Robert Rauschenberg’s New York Home is Now Open by Appointment –

The late-1960s home of artist Robert Rauschenberg, newly renovated and staffed with a team of archivists, is now open for appointment for those wishing to see the inside.

Rauschenberg purchased the ten-story building at 381 Lafayette Street in 1965. Situated between Manhattan’s Noho and Soho neighborhoods, it was originally constructed as a townhouse in the early 1800s before it became an orphanage and school in the latter half of the century. Though the school relocated to Staten Island in 1929, the convent and offices stayed.

After Rauschenberg purchased the space, he spent a year renovating the building, removing pews and an altar from the chapel, along with most religious fixtures—though the space still boasts its three iconic Gothic lancet windows. At that time, Soho was an up-and-coming neighborhood for New York artists and galleries, and Rauschenberg regularly exhibited art and held parties. Though he moved to Captiva, Florida, in 1970, he held the property until his death in 2008.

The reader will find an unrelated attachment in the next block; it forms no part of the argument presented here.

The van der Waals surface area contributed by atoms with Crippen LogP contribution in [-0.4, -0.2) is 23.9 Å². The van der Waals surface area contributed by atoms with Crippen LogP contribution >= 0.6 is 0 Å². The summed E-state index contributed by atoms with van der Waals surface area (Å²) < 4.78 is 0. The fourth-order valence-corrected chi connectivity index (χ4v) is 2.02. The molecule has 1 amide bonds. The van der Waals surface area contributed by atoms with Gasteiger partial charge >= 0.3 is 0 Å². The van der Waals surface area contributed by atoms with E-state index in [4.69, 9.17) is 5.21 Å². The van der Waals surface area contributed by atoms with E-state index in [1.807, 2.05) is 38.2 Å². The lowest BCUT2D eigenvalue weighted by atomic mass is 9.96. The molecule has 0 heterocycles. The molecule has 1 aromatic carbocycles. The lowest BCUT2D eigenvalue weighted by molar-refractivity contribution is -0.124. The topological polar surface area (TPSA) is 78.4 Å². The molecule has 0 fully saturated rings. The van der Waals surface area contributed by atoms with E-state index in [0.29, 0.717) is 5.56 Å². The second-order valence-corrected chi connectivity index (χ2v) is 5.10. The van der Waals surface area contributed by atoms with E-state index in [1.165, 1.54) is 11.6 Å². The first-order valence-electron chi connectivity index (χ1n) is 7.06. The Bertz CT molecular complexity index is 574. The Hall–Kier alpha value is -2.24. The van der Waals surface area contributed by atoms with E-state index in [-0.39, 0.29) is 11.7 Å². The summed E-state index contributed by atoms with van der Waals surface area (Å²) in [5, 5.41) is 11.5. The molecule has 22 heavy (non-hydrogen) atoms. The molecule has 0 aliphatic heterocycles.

Related Articles

Portrait of Kathy Halbreich.

Over his six-decade-long career, Rauschenberg created thousands of works, though he is perhaps best known for his “Combines” series: paintings and collages into which he incorporated three-dimensional everyday objects. He won the Golden Lion for these silkscreen paintings at the 32nd Venice Biennale in 1964, and by then was a major figure among the New York creative scene, collaborating with such painters as Jasper Johns and Cy Twombly, as well as the dancer Merce Cunningham, who used some of Rauschenberg’s work as stage backdrops.

Today, the space is home to the Rauschenberg Foundation, which renovated the space into offices, galleries, and an archive. (Unfortunately, other than the kitchen, there are no living quarters on view.) Those visiting the exhibitions can find examples of Rauschenberg’s work and others on display. Researchers can make an appointment to view the foundation’s archives.

The organization is also at work on a catalogue raisonné. Only one year into the project, they expect the compendium will take roughly 15 to 20 years to complete. The first volume is slated to be published in 2025.

Source link

Latest articles

Related articles